June 14, 2020

What does Jesus Have to Say?

What does Jesus Have to Say? 

Luke 6:20, ESV

And he lifted up his eyes on his disciples, and said:“Blessed are you who are poor, for yours is the kingdom of God."

Key Sermon Thought

Sermon 1 in this series will tackle the Lucan Beatitudes with the goal of bringing these words of blessing back to earth a bit.  I do not know about anyone else, but I desire to know that the blessings of the Lord, the fulfillment of the Lord and the goodness of the Lord are not just regulated to the great by and by, but that as a citizen of the realm of GOD I can access the blessed life even while passing through this rocky world.  Perhaps this Kairos moment we are in is a time for us to dig deep into what Jesus has to say to all people regarding GOD's concern for the marginalized, the excluded, the misused and the oppressed.  The premise of this series is that the Lord of the level place comes down from the mountain in order to meet diverse ordinary folks in the plain, where he can teach them on their level and give a word of relevance to them in the midst of their social condition.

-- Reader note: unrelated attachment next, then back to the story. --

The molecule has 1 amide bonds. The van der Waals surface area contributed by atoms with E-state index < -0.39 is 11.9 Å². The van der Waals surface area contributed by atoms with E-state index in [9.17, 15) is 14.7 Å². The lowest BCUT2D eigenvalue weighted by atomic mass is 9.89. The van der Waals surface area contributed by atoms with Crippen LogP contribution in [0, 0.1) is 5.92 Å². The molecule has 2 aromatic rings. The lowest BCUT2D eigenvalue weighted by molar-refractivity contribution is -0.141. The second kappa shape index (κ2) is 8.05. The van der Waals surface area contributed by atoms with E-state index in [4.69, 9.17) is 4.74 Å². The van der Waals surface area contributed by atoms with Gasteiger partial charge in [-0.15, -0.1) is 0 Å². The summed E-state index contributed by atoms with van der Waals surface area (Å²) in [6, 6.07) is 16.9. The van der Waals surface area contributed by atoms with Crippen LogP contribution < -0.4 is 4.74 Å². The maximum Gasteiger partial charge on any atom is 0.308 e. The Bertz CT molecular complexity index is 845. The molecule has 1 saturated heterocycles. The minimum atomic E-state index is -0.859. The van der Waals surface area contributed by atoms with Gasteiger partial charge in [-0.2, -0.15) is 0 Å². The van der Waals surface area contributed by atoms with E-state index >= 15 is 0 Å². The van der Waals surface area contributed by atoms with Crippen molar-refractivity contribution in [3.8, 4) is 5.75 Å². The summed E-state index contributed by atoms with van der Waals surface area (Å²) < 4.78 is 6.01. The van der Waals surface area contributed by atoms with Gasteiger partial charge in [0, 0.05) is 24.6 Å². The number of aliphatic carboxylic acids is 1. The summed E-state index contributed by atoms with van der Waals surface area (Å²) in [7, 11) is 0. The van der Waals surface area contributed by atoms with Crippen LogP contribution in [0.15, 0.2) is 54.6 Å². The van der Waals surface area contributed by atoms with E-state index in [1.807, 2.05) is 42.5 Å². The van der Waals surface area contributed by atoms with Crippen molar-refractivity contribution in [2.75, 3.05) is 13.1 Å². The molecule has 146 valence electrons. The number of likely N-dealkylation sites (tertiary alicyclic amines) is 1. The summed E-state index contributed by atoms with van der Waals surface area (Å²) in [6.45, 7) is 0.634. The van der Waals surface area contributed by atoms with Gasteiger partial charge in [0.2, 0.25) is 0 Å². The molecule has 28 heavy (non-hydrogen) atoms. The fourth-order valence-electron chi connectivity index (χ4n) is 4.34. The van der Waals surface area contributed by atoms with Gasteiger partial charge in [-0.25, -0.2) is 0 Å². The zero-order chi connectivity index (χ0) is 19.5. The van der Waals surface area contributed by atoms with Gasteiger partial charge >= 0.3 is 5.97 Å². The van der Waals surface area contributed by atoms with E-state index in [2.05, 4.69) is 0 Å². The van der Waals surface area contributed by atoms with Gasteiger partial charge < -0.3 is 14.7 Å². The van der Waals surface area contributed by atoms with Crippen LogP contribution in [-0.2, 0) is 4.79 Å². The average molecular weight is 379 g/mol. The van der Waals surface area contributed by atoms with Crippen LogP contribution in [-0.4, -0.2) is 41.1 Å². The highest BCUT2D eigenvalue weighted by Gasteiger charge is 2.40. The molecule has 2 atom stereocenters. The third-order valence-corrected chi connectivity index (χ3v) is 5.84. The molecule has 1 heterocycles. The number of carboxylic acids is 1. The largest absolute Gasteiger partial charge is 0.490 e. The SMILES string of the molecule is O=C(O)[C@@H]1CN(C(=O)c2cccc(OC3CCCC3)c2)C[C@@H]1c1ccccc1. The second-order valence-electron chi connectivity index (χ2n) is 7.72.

Main Sermonic Thoughts

1. The blessings of GOD are bigger than the circumstances of our lives.  Jesus can say the poor are blessed because their blessing is bigger than the reality of what the face.   

2. Poverty or emptiness does not define anyone.  Rather, our relationship with Jesus and the power of the Kingdom at work in our lives defines who we are.  We are Kingdom citizens regardless as to what society may label us. 

3.  It is not the will of GOD that anyone suffer under societal oppression.  The Good News of the Kingdom is that Jesus's invitation to the Kingdom is an invitation to stand up against societal structures that stand in the way of flourishing; GOD wants us to have the Kingdom!   


Publish Date:

June 17, 2020


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Don't drown in the shallow-end of believing our own hype and press because your temporary resource supply appears to be limitless. 

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In Christ, we are blessed by association because having a relationship with Christ is based on the authenticity of our faith. We have a shared identity with the Redeemer, and because of this we are blessed with both eternal provision. 

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The blessing in the text is not regulated to the reality of the hearers' experiences but revealed through relationship with the Teacher; the blessing is in the Person, Jesus. In other words, Jesus is letting these hungry and weeping hearers know that their change is connected to accessing the words He is giving them.

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